Oristano is not far away, and we will stop at the cathedral, the church of S. Francesco, the Tower of S. Cristoforo. Nearby is the splendid Romanesque Church of Santa Giusta, the S’Urachi nuraghe, the picturesque Sinis peninsula with the 5th-11th c. Church of S. Giovanni, the ruins of Tharros, a city founded by the Phoenicians, later a Carthaginian and Roman city in a delightful natural setting, in addition to its artistic interest, and Fordongianus, with its many churches.
Across the fertile Campidano plain, between hills and nuraghi, lie Sardara (13th e. Church of S. Gregorio), Guspini, Arbus, Fluminimaggiore (with the nearby 3rd c. AD Roman Temple of Antas), and finally Iglesias, with a number of mediaeval monuments (cathedral, S. Francesco, Nostra Signora di Valverde). South again lie the islands of S. Pietro and S. Antioco with their beautiful beaches, clean sea, archaeological remains and splendid caves. At Tratalias, we should not miss the Church of S. Maria (1213), and on the southern coast, the Phoenician, Punic and Roman archaeological zones of Bithia and Nora. You can see part of the submerged city of Nora in the clear waters of sea when everything is calm. And what a splendid view there is from here.
Cagliari is a modern, lively city with some fine monuments and so many folk traditions, partly left behind by the Spanish. One important celebration is the Feast of S. Efisio (1st May); another is the Feast of S. Maria di Bonaria (24th April), and the Festival of the Sea (in April), as well as the night processions that take place in Holy Week. On all these occasions, the men wear splendid uniforms, and the women are dressed in richly embroidered costumes with lace, veils and jewelry. We do not have much space to speak of all the monuments, but we should visit the Cathedral (13th-18th c.) with its museum, the Elephant Tower (1307), the archaeological zone to the west (Roman remains and a Punic necropolis), the Roman Amphitheatre, the Churches of S. Saturnino and S. Domenico, the Tower of S. Pancrazio, and the National Archaeological Museum which is a ‘must’ if you really wish to get some idea of the island’s pre-Roman civilizations (particularly in the Section of nuraghic bronzes which are extraordinarily ‘up-to-date’ in many ways).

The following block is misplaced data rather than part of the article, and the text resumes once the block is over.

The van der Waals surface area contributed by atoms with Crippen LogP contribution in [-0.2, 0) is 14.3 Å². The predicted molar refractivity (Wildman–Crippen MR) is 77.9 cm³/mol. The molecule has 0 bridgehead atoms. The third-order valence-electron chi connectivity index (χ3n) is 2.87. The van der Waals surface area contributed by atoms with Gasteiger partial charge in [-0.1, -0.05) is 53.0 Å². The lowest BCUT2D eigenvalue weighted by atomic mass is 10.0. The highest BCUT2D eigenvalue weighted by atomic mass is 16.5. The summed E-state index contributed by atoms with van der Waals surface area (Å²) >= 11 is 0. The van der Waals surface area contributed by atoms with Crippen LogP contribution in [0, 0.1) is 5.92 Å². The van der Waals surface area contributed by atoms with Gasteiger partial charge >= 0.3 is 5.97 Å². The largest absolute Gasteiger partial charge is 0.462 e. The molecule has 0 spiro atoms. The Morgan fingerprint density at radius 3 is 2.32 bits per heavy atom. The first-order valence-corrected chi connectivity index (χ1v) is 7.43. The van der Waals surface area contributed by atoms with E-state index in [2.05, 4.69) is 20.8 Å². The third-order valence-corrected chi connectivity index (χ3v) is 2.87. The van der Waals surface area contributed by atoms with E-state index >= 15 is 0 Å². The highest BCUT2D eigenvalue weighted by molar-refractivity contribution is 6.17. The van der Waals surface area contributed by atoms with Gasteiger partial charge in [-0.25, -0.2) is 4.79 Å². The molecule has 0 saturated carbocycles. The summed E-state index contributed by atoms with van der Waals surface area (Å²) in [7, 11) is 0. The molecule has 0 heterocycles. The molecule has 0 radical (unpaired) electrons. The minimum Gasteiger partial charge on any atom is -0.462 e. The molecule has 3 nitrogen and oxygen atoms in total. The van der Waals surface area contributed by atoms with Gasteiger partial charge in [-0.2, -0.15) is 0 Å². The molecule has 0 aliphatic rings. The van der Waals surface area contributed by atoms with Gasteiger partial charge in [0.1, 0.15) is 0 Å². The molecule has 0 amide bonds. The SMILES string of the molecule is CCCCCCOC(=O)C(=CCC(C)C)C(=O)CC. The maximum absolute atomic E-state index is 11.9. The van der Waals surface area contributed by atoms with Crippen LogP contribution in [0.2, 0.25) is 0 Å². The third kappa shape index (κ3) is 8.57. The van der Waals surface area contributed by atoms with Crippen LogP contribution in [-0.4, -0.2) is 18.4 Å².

To go back to the north, we can take the coast road to Nuoro via Villasimius with its magnificent beaches, Muravera, Lanusei (amid woods and mountains and by the sea), Tortoli, Arbatax (with its typical red rocks), S. Maria Navarrese, and Dorgali where we can go to see Cala Gonone (the Arvu nuraghe, and the Grotta del Bue Marino (Marine Ox Cave), and the nuraghic village of Serra Orrios. Otherwise we can get to Nuoro inland, via Monastir, Barumini, Laconi, Sorgono, Fonni, Orgosolo and Oliena. We have to stop briefly to visit the Su Nuraxi nuraghe at Barumini.
This is a grandiose fortress in the centre of the nuraghic village, and perhaps the most important of all the 7,000 examples that still exist. At Nuoro, the birthplace of the Nobel prizewinner for literature, Grazia Deledda, we will see the cathedral, the Museo Regionale del Costume, the delightful little Church of Nostra Signora della Solitudine and then take the scenic road to Monte Ortobene.
Food and Wine
Sardinian towns and cities, especially those along the coast, have a rich tradition of fish and sea food. Over the centuries the mixing of the traditions has evolved into a unique gastronomic experience. There is a large fishing industry catching everything from lobster to squill, from “astici” to spider crab, from prawns to scampi. The local recommended cuisine includes the ‘ziminio, the ‘coata’ soup, the ever-present bottarga (tuna roe) as well as the delicious spaghetti with lobster. A common way to cook fish is to cover the fish in coarse sea salt and bake it in an oven which preserves the original taste of the fish.
Among the Sardinian wines are:
Red and Rosè – Cannonau, Monica and Carignano
White – Vermentino, Semidano and Nuragus
Dessert Wines – Malvasia, Nasco and Vernaccia.